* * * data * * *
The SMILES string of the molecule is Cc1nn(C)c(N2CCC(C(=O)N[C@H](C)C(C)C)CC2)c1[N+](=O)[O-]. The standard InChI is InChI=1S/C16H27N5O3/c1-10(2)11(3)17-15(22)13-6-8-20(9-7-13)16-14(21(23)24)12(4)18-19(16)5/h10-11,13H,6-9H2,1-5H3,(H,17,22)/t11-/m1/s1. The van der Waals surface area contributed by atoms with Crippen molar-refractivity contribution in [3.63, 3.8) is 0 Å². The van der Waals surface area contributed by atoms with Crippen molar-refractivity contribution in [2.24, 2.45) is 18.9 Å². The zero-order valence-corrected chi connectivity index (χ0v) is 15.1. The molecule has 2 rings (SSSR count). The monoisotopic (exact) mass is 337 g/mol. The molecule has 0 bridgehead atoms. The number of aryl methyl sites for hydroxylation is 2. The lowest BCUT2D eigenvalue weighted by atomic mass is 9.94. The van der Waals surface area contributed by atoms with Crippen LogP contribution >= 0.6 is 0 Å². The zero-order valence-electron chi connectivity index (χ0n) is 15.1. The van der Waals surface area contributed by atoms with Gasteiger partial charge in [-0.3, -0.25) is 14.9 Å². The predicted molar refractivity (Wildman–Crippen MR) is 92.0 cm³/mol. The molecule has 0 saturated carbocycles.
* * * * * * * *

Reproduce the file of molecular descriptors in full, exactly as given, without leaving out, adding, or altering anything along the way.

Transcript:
The SMILES string of the molecule is Cc1nn(C)c(N2CCC(C(=O)N[C@H](C)C(C)C)CC2)c1[N+](=O)[O-]. The standard InChI is InChI=1S/C16H27N5O3/c1-10(2)11(3)17-15(22)13-6-8-20(9-7-13)16-14(21(23)24)12(4)18-19(16)5/h10-11,13H,6-9H2,1-5H3,(H,17,22)/t11-/m1/s1. The van der Waals surface area contributed by atoms with Crippen molar-refractivity contribution in [3.63, 3.8) is 0 Å². The van der Waals surface area contributed by atoms with Crippen molar-refractivity contribution in [2.24, 2.45) is 18.9 Å². The zero-order valence-corrected chi connectivity index (χ0v) is 15.1. The molecule has 2 rings (SSSR count). The monoisotopic (exact) mass is 337 g/mol. The molecule has 0 bridgehead atoms. The number of aryl methyl sites for hydroxylation is 2. The lowest BCUT2D eigenvalue weighted by atomic mass is 9.94. The van der Waals surface area contributed by atoms with Crippen LogP contribution >= 0.6 is 0 Å². The zero-order valence-electron chi connectivity index (χ0n) is 15.1. The van der Waals surface area contributed by atoms with Gasteiger partial charge in [-0.3, -0.25) is 14.9 Å². The predicted molar refractivity (Wildman–Crippen MR) is 92.0 cm³/mol. The molecule has 0 saturated carbocycles.